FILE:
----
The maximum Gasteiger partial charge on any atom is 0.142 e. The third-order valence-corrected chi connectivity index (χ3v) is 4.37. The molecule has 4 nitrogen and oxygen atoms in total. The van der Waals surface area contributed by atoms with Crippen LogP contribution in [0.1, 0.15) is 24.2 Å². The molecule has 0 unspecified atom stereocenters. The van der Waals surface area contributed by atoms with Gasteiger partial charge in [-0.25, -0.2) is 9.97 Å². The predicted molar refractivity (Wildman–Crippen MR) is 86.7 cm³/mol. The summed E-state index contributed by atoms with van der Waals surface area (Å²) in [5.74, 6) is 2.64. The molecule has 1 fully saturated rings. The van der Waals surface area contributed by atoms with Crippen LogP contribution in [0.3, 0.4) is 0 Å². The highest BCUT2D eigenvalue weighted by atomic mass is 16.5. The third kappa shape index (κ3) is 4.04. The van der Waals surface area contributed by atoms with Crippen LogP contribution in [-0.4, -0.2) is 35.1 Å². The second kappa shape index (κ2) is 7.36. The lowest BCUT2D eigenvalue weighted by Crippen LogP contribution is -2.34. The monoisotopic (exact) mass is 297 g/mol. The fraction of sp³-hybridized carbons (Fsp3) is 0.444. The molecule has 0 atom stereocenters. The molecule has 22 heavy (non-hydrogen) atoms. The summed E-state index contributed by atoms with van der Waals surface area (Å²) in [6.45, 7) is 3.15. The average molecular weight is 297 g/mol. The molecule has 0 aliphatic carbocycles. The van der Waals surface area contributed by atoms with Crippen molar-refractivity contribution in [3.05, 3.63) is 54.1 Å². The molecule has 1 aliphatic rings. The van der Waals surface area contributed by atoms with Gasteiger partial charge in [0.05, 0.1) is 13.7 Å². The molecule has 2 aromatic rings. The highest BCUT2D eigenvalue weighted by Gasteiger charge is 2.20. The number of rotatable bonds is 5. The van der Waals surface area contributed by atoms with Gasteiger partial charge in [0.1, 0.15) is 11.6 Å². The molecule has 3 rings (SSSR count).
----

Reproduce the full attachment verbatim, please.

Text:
The maximum Gasteiger partial charge on any atom is 0.142 e. The third-order valence-corrected chi connectivity index (χ3v) is 4.37. The molecule has 4 nitrogen and oxygen atoms in total. The van der Waals surface area contributed by atoms with Crippen LogP contribution in [0.1, 0.15) is 24.2 Å². The molecule has 0 unspecified atom stereocenters. The van der Waals surface area contributed by atoms with Gasteiger partial charge in [-0.25, -0.2) is 9.97 Å². The predicted molar refractivity (Wildman–Crippen MR) is 86.7 cm³/mol. The summed E-state index contributed by atoms with van der Waals surface area (Å²) in [5.74, 6) is 2.64. The molecule has 1 fully saturated rings. The van der Waals surface area contributed by atoms with Crippen LogP contribution in [0.3, 0.4) is 0 Å². The highest BCUT2D eigenvalue weighted by atomic mass is 16.5. The third kappa shape index (κ3) is 4.04. The van der Waals surface area contributed by atoms with Crippen LogP contribution in [-0.4, -0.2) is 35.1 Å². The second kappa shape index (κ2) is 7.36. The lowest BCUT2D eigenvalue weighted by Crippen LogP contribution is -2.34. The monoisotopic (exact) mass is 297 g/mol. The fraction of sp³-hybridized carbons (Fsp3) is 0.444. The molecule has 0 atom stereocenters. The molecule has 22 heavy (non-hydrogen) atoms. The summed E-state index contributed by atoms with van der Waals surface area (Å²) in [6.45, 7) is 3.15. The average molecular weight is 297 g/mol. The molecule has 0 aliphatic carbocycles. The van der Waals surface area contributed by atoms with Crippen molar-refractivity contribution in [3.05, 3.63) is 54.1 Å². The molecule has 1 aliphatic rings. The van der Waals surface area contributed by atoms with Gasteiger partial charge in [0.05, 0.1) is 13.7 Å². The molecule has 2 aromatic rings. The highest BCUT2D eigenvalue weighted by Gasteiger charge is 2.20. The number of rotatable bonds is 5. The van der Waals surface area contributed by atoms with Gasteiger partial charge in [0.1, 0.15) is 11.6 Å². The molecule has 3 rings (SSSR count).